JWire – The plight of trapped women

The plight of trapped women

March 16, 2022 by J-Wire Newsdesk

Marking Yom HaAguna, the international day highlighting the plight of “trapped women” commemorated annually on the Fast of Esther, the Yad La’isha Legal Aid Centre, part of the Ohr Torah Stone network, confirmed that they had released 49 women from unwanted marriages over the past year in Israel.

The largest, most comprehensive and most experienced aguna advocacy organization in the world, Yad La’isha’s all-women team of professional lawyers, rabbinical court advocates and social workers represent women whose husbands refuse to grant them a get (writ of divorce) and empower them to rebuild their lives. Without a get the woman is unable to remarry according to Jewish law.

Esty Sompo in a cage in the midrachov
On Yom HaAguna in 2018, Esty (right) shared her plight with passersby in a cage Yad La’isha set up in Jerusalem’s main thoroughfare; this year Esty is celebrating Yom HaAguna in freedom.

Looking back at last year’s awareness campaign in which posters featuring trapped women were plastered on the streets of Tel Aviv, Yad La’isha director Pnina Omer shares that seven out of eight of those cases have been closed in the past year.

Omer says that an average of four to five more agunot are added to the organization’s client roster every month.  As the cases that come to them often involve the most recalcitrant of husbands, many of the women recently freed have been stuck in this trapped status for extremely long periods of time, including several for more than ten years of ongoing efforts.

“The aguna problem, where women are locked in relationships against their will, is one of the saddest and most painful phenomena in halachic Jewish society today.” explains Rabbi Kenneth Brander, President and Rosh Ha Yeshiva of Ohr Torah Stone. “It is our responsibility to do everything in our power to assist them until a comprehensive and widely accepted halakhic solution can be embraced that puts this behind us. We are committed to working on all relevant fronts to achieve that goal, but until that time the work of Yad La’isha will remain indispensable for so many women and families.”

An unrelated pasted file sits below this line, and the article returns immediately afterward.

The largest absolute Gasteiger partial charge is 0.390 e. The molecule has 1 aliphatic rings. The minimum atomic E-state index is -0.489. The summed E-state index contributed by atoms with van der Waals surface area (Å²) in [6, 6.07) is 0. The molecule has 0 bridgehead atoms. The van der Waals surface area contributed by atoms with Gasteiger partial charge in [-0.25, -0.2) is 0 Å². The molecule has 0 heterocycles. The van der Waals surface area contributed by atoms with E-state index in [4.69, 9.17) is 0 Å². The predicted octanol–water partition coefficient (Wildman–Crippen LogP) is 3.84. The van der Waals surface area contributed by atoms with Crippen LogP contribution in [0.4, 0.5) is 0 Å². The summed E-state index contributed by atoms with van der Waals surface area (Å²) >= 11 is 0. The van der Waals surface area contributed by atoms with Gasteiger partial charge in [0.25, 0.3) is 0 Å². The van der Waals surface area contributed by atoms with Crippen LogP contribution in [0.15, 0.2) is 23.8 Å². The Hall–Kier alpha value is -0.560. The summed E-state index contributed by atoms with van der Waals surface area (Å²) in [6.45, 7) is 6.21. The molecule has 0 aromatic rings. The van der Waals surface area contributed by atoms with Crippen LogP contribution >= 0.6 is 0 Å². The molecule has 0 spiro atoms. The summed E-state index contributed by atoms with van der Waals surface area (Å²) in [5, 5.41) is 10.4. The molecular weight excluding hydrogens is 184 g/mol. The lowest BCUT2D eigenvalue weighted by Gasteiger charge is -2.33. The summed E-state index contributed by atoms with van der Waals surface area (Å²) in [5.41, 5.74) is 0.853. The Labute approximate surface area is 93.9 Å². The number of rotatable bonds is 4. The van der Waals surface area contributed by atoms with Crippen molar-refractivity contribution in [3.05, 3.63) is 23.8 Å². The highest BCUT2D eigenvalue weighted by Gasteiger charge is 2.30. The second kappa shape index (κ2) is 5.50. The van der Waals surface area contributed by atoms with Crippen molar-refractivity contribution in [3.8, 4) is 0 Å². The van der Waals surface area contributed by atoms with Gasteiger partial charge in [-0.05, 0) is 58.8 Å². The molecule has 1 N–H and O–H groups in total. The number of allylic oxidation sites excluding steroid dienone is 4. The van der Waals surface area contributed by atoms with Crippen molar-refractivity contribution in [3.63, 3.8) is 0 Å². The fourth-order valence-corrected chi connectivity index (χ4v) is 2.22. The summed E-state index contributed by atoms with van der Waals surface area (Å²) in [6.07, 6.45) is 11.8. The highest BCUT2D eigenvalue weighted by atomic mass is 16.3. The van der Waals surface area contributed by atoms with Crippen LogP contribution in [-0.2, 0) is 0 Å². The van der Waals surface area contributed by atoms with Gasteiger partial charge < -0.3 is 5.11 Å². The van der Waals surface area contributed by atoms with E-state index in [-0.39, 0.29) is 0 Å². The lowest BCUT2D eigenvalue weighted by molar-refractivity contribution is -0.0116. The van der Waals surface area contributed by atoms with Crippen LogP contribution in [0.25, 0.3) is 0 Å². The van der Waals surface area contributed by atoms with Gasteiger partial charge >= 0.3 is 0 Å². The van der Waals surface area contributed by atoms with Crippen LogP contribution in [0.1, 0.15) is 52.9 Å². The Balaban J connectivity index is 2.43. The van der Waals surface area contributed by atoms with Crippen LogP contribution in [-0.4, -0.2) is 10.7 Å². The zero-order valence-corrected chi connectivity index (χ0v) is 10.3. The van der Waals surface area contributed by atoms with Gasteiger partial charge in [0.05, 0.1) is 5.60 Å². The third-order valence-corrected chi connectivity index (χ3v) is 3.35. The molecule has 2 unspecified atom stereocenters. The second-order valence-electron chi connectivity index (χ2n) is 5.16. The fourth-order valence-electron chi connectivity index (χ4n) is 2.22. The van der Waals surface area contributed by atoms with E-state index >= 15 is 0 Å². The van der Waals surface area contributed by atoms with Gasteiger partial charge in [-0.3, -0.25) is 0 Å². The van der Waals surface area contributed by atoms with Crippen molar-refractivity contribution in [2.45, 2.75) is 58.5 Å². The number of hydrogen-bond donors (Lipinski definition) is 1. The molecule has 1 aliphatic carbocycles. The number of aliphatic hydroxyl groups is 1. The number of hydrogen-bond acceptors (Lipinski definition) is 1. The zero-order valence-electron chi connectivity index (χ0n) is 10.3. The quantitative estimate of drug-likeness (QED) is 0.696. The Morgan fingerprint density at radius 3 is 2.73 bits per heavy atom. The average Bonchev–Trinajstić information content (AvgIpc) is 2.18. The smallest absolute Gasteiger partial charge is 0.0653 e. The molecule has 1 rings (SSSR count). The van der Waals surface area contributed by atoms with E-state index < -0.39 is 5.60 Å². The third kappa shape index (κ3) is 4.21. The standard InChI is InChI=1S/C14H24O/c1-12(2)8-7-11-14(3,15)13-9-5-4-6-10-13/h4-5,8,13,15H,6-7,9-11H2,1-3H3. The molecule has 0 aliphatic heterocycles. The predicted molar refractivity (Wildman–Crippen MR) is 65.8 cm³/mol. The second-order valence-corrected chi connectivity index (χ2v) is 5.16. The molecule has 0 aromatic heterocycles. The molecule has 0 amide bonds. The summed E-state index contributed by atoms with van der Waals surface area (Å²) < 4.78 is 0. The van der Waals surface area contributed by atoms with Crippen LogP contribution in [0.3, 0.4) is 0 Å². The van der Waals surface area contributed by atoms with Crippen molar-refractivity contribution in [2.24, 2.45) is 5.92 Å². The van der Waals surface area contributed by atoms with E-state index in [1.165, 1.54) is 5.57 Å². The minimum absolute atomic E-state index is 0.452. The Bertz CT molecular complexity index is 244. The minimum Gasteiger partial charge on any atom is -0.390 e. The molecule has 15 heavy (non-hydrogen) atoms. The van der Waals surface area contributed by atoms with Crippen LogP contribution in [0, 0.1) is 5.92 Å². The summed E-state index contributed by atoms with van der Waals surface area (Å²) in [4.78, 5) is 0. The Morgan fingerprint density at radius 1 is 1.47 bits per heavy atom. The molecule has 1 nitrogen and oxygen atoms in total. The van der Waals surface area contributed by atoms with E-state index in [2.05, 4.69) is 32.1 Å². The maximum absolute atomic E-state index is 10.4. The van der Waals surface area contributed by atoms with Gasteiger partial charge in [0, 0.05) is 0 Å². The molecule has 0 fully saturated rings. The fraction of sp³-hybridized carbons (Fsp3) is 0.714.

Esty, one of the women who was granted her get in recent months said, “The truth is there were many moments where I never really believed I would see this day.  I’m always amazed by just how much has changed since I held that document in my hand. From that very second I have found myself on a personal voyage to rediscover who I am as a woman and it’s been truly emotional and I am so thankful to all who have made this possible.”

Much of the work done by Yad La’isha involves extensive and creative legal efforts, which on many occasions spans beyond Israel’s borders and in partnership with local law and judicial authorities in jurisdictions where the husband fled in order to elude Israeli laws.  In other cases, the husband can go missing for months or even years and private investigators are recruited by the organization so that they can finally face justice.  In some of the most extreme cases, Yad La’isha has succeeded in petitioning the rabbinic judges to impose financial or other sanctions on individuals who continue to refuse to free their wives even in cases where they sit behind bars for get-refusal or other offences.

“Perhaps the most incredible thing about working with agunot is the extent of pain and evil these men are willing to impose on women who they had once claimed to love,” explains Omer.  “But our promise is that as stubborn as these men might be in hurting their wives, we will be equally if not more committed to doing whatever needs to be done secure their freedom.”

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